Summarized/re-worded from a discussion I had with John Wentworth. John notes that everything he said was off-the-cuff, and he doesn’t always endorse such things on reflection.

Eli: I have a question about your post on Godzilla Strategies. For background, I disagree with it; I’m most optimistic about alignment proposals that utilize weaker AIs to align stronger AIs. I had the thought that we are already using Godzilla to fight Mega-Godzilla[1]. For example, every time an alignment researcher does a Google Search BERT is being used. I recently found out Ought may make a version of Elicit for searching through alignment research, aided by GPT-3. These already improve alignment researchers’ productivity. It seems extremely important to me that as AI advances we continue to apply it to differentially help with alignment as much as possible.

John: I agree that we can use weak AIs to help some with alignment. The question is whether we can make non-scary AIs that help us enough to solve the problem.

Eli: It seems decently likely that we can have non-scary AIs contribute at least 50% of the productivity on alignment research.[2]

John: We are very likely not going to miss out on alignment by a 2x productivity boost, that’s not how things end up in the real world. We’ll either solve alignment or miss by a factor of >10x.

Eli: (after making some poor counter-arguments) Yes, I basically agree with this. The reason I’m still relatively optimistic about Godzilla strategies is (a) I’m less confident about how much non-scary AIs can help, like 90%+ productivity outsourced to AI doesn’t feel that crazy to me even if I have <50% credence in it and (b) I’m less optimistic about the tractability of non-Godzilla strategies, so Godzilla strategies still seem pretty good even if they are absolutely not that promising.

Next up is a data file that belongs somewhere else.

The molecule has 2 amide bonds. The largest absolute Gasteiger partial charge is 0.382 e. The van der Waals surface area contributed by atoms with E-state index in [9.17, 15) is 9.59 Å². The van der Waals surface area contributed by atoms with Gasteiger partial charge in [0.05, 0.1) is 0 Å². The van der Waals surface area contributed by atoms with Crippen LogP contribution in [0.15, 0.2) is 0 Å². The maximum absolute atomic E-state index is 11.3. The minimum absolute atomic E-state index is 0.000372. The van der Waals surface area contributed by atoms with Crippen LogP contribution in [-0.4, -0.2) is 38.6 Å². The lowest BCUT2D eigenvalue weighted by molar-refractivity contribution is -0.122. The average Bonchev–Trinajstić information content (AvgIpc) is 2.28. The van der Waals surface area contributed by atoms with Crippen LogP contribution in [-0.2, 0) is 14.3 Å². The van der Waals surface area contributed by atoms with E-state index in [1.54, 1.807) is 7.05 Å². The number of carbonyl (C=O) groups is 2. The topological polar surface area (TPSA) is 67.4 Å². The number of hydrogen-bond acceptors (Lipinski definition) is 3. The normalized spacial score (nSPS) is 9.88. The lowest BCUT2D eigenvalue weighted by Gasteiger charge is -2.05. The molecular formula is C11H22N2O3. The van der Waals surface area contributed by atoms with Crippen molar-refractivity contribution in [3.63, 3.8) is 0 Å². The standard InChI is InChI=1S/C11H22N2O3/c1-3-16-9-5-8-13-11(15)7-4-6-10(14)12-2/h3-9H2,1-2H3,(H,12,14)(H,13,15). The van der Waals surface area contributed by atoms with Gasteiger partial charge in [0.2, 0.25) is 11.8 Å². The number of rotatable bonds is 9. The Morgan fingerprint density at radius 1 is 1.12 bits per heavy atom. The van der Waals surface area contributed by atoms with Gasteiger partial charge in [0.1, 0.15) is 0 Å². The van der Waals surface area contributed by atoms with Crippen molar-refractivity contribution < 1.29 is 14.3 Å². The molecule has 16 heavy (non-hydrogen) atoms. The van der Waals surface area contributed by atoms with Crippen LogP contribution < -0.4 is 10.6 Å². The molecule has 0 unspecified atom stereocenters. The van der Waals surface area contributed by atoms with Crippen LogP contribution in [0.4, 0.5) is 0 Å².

John: Makes sense, agree these are the cruxes.


  1. This point is heavily inspired by Examples of AI Increasing AI Progress. ↩︎

  2. See also Richard’s comment that I really liked related to this. ↩︎

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We are very likely not going to miss out on alignment by a 2x productivity boost, that’s not how things end up in the real world. We’ll either solve alignment or miss by a factor of >10x.

Why is this true?

Most problems that people work on in research are roughly the right difficulty, because the ambition level is adjusted to be somewhat challenging but not unachievable. If it's too hard then the researcher just moves on to another project. This is the problem selection process we're used to, and might bias our intuitions here.

On the other hand, we want to align AGI because it's a really important problem, and have no control over the difficulty of the problem. And if you think about the distribution of difficulties of all possible problems, it would be a huge coincidence if the problem of aligning AGI, chosen for its importance and not its difficulty, happened to be within 2x difficulty of the effort we end up being able to put in.

That argument makes sense, thanks